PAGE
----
The Mariners picked Virginia left-hander Danny Hultzen with the second choice in the draft.
A surprise already. The Mariners had long been thought to be the destination for the top college hitter, Anthony Rendon. However, concerns about Rendon’s shoulder may have soured the team on him. Hultzen has a low-90s fastball, a plus changeup and a slider. He’s expected to move quickly after going 11-3 with a 1.57 ERA and a 148/17 K/BB ratio in 103 1/3 innings for Virginia this season.
Diamondbacks selected UCLA right-hander Trevor Bauer with the third overall pick.
Bauer, who did his best to copy Tim Lincecum’s delivery and his college results, struck out a whopping 203 batters while going 13-2 with a 1.25 ERA for UCLA this season. He doesn;t have Gerrit Cole’s fastball, but he works at 92-95 mph and his curve is an excellent second pitch. He should move quickly and potentially contribute to the Diamondbacks’ cause next year.
The Orioles took high school right-hander Dylan Bundy fourth.
Bundy, whose older brother was an eighth-round pick of the Orioles three years ago, was viewed by most as the top high school pitcher in the draft. He may not have ideal size at 6’1″, but he’s incredibly strong and he throws in the mid-90s consistently. He also has a good curve and slider for a high school product. The Orioles will have to try to sign him away from a University of Texas scholarship.
Royals picked high school outfielder Bubba Starling with the fifth pick.
The Royals were believed to prefer a college pitcher, but with Cole, Bundy and Hultzen all gone, it was tough for them to pass on the local outfielder with the enormous ceiling. Starling figures to be a tough sign; he’s also a highly regarded running quarterback already signed to Nebraska. With tremendous speed and power potential, he could be a superstar if everything clicks.
It was only a matter of time before Mike Trout courted another all-time record, and on Saturday, he found himself in elite company with his 25th and 26th home runs of the season. He put the Angels on the board with a 429-foot blast in the first inning, depositing an 0-1 fastball from the Orioles’ Kevin Gausman into the left field bleachers:
In the third inning, with the Angels up 2-1, Trout returned to tack on another insurance run. He targeted Gausman’s slider for his second solo shot of the evening and cleared the center field fence with a 418-footer to bring his total to 26 home runs on the year.
Trout has mashed at a staggering .339/.471/.596 clip since his return from the disabled list last month, and Saturday’s totals helped mark his sixth consecutive season with at least 25 home runs. That’s a record few have matched before their age-26 season; in fact, only Hall of Fame sluggers Eddie Mathews and Frank Robinson have ever pulled it off.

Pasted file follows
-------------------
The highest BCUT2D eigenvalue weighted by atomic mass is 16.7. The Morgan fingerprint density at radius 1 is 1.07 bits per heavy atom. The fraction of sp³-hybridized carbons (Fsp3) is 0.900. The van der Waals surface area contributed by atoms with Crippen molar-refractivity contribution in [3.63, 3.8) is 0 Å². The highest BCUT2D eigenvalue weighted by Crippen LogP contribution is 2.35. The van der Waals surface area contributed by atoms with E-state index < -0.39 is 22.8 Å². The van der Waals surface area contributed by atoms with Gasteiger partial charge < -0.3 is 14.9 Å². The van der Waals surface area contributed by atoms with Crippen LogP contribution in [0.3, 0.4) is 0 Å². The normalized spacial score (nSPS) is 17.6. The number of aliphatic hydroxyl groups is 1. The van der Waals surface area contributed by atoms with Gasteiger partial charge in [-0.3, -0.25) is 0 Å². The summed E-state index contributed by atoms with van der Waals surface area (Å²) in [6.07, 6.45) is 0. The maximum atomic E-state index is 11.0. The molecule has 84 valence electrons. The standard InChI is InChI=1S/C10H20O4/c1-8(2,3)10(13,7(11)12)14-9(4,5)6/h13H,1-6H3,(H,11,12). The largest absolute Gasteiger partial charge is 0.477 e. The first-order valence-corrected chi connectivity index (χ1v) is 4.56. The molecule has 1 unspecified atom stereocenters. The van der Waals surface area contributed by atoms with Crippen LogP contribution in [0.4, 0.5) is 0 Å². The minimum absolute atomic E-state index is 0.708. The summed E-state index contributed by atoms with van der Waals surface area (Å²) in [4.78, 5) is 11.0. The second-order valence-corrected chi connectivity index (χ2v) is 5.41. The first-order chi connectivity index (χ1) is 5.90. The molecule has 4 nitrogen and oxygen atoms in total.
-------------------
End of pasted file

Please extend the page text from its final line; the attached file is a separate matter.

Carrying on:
Assuming he continues to rake in hits and plate appearances over the last six weeks of the regular season — and there’s nothing to indicate that he won’t — Trout is in line to join elite company of a different kind. The 26-year-old entered Saturday’s game with a 206 OPS+ (park-adjusted on-base plus slugging). According to MLB.com’s Matt Kelly, that means Trout’s hitting at a better clip than the average Major League player by a full 106 percent. Should he finish the year with a 200 OPS+ and 502 plate appearances or better, he’ll be the first player to do so since Barry Bonds obliterated the competition with his 263 OPS+ in 2004.
The Blue Jays acquired right-hander Tom Koehler from the Marlins in exchange for minor league right-hander Osman Gutierrez and cash considerations, the clubs announced Saturday. Koehler is in his sixth year with the Marlins and stands to make $5.75 million in 2017. He’ll be arbitration eligible in 2018 and is set to enter free agency by 2019.
The 31-year-old right-hander struggled to a 7.92 ERA, 4.7 BB/9 and 7.1 SO/9 over 55 2/3 innings with Miami in 2017. He was optioned to Triple-A New Orleans in late July, where he rebounded with a 1-1 record in seven starts and whittled his ERA down to a 1.67 mark. The Blue Jays have yet to establish Koehler’s role within their organization, but are hoping to see a turnaround from the righty when he breaks back into the big leagues.
Gutierrez, 22, was assigned to Single-A Greensboro on Saturday. He has yet to find his footing in the minors, and exited a 78-inning stint with Single-A Lansing after racking up a career-worst 7.85 ERA and 8.2 SO/9. His lack of control is particularly alarming, with a 6.2 BB/9 that dwarfs the 2.0+ BB/9 of seasons past, but he still has plenty of time to figure out his mechanics before reaching the Show.